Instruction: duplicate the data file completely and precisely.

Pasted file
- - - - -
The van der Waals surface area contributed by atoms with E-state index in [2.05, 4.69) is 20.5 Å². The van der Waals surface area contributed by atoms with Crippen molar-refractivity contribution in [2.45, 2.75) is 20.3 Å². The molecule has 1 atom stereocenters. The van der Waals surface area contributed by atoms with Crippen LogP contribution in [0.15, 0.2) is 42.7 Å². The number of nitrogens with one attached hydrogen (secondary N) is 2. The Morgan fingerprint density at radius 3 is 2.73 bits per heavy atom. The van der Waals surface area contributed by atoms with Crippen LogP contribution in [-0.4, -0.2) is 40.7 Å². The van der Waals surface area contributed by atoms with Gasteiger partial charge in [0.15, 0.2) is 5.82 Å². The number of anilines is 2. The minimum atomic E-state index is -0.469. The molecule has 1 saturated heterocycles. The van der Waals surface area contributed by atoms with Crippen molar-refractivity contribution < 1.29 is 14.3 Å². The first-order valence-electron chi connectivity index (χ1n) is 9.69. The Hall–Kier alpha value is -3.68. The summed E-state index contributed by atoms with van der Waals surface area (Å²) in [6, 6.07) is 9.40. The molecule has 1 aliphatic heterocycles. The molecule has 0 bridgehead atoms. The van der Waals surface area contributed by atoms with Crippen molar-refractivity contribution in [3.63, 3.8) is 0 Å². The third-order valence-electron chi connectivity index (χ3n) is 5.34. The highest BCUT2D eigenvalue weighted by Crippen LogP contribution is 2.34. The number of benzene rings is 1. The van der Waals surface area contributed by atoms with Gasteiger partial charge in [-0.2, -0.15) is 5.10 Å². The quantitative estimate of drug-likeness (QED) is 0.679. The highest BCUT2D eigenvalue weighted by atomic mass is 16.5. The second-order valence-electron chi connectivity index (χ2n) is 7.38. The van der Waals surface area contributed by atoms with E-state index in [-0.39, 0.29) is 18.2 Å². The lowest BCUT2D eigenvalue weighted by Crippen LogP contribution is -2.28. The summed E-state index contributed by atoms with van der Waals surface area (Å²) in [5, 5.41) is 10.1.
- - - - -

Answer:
The van der Waals surface area contributed by atoms with E-state index in [2.05, 4.69) is 20.5 Å². The van der Waals surface area contributed by atoms with Crippen molar-refractivity contribution in [2.45, 2.75) is 20.3 Å². The molecule has 1 atom stereocenters. The van der Waals surface area contributed by atoms with Crippen LogP contribution in [0.15, 0.2) is 42.7 Å². The number of nitrogens with one attached hydrogen (secondary N) is 2. The Morgan fingerprint density at radius 3 is 2.73 bits per heavy atom. The van der Waals surface area contributed by atoms with Crippen LogP contribution in [-0.4, -0.2) is 40.7 Å². The van der Waals surface area contributed by atoms with Gasteiger partial charge in [0.15, 0.2) is 5.82 Å². The number of anilines is 2. The minimum atomic E-state index is -0.469. The molecule has 1 saturated heterocycles. The van der Waals surface area contributed by atoms with Crippen molar-refractivity contribution < 1.29 is 14.3 Å². The first-order valence-electron chi connectivity index (χ1n) is 9.69. The Hall–Kier alpha value is -3.68. The summed E-state index contributed by atoms with van der Waals surface area (Å²) in [6, 6.07) is 9.40. The molecule has 1 aliphatic heterocycles. The molecule has 0 bridgehead atoms. The van der Waals surface area contributed by atoms with Crippen molar-refractivity contribution in [3.63, 3.8) is 0 Å². The third-order valence-electron chi connectivity index (χ3n) is 5.34. The highest BCUT2D eigenvalue weighted by Crippen LogP contribution is 2.34. The number of benzene rings is 1. The van der Waals surface area contributed by atoms with Gasteiger partial charge in [-0.2, -0.15) is 5.10 Å². The quantitative estimate of drug-likeness (QED) is 0.679. The highest BCUT2D eigenvalue weighted by atomic mass is 16.5. The second-order valence-electron chi connectivity index (χ2n) is 7.38. The van der Waals surface area contributed by atoms with E-state index in [-0.39, 0.29) is 18.2 Å². The lowest BCUT2D eigenvalue weighted by Crippen LogP contribution is -2.28. The summed E-state index contributed by atoms with van der Waals surface area (Å²) in [5, 5.41) is 10.1.